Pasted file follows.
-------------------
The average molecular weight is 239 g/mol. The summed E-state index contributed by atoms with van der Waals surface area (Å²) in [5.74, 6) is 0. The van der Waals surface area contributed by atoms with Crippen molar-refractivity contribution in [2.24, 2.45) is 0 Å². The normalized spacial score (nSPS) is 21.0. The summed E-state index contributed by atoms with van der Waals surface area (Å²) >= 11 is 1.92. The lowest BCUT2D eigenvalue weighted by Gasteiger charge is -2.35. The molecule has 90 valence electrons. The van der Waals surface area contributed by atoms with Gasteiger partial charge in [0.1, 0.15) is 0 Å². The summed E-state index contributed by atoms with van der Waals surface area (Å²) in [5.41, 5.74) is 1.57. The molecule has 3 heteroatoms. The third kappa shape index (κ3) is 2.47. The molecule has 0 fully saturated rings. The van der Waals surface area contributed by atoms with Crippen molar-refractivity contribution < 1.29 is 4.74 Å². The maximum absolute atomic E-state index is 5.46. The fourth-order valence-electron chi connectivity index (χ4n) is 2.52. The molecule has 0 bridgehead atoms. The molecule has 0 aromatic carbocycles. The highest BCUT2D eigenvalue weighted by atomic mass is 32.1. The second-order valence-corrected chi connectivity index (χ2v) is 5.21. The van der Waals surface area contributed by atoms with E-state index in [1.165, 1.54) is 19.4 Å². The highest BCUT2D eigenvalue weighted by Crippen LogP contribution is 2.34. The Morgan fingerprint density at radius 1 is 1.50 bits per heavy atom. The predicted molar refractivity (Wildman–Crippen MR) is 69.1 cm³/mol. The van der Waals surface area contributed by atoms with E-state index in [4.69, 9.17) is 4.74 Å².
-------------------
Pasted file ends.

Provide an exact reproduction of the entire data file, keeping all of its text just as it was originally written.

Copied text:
The average molecular weight is 239 g/mol. The summed E-state index contributed by atoms with van der Waals surface area (Å²) in [5.74, 6) is 0. The van der Waals surface area contributed by atoms with Crippen molar-refractivity contribution in [2.24, 2.45) is 0 Å². The normalized spacial score (nSPS) is 21.0. The summed E-state index contributed by atoms with van der Waals surface area (Å²) >= 11 is 1.92. The lowest BCUT2D eigenvalue weighted by Gasteiger charge is -2.35. The molecule has 90 valence electrons. The van der Waals surface area contributed by atoms with Gasteiger partial charge in [0.1, 0.15) is 0 Å². The summed E-state index contributed by atoms with van der Waals surface area (Å²) in [5.41, 5.74) is 1.57. The molecule has 3 heteroatoms. The third kappa shape index (κ3) is 2.47. The molecule has 0 fully saturated rings. The van der Waals surface area contributed by atoms with Crippen molar-refractivity contribution < 1.29 is 4.74 Å². The maximum absolute atomic E-state index is 5.46. The fourth-order valence-electron chi connectivity index (χ4n) is 2.52. The molecule has 0 bridgehead atoms. The molecule has 0 aromatic carbocycles. The highest BCUT2D eigenvalue weighted by atomic mass is 32.1. The second-order valence-corrected chi connectivity index (χ2v) is 5.21. The van der Waals surface area contributed by atoms with E-state index in [1.165, 1.54) is 19.4 Å². The highest BCUT2D eigenvalue weighted by Crippen LogP contribution is 2.34. The Morgan fingerprint density at radius 1 is 1.50 bits per heavy atom. The predicted molar refractivity (Wildman–Crippen MR) is 69.1 cm³/mol. The van der Waals surface area contributed by atoms with E-state index in [4.69, 9.17) is 4.74 Å².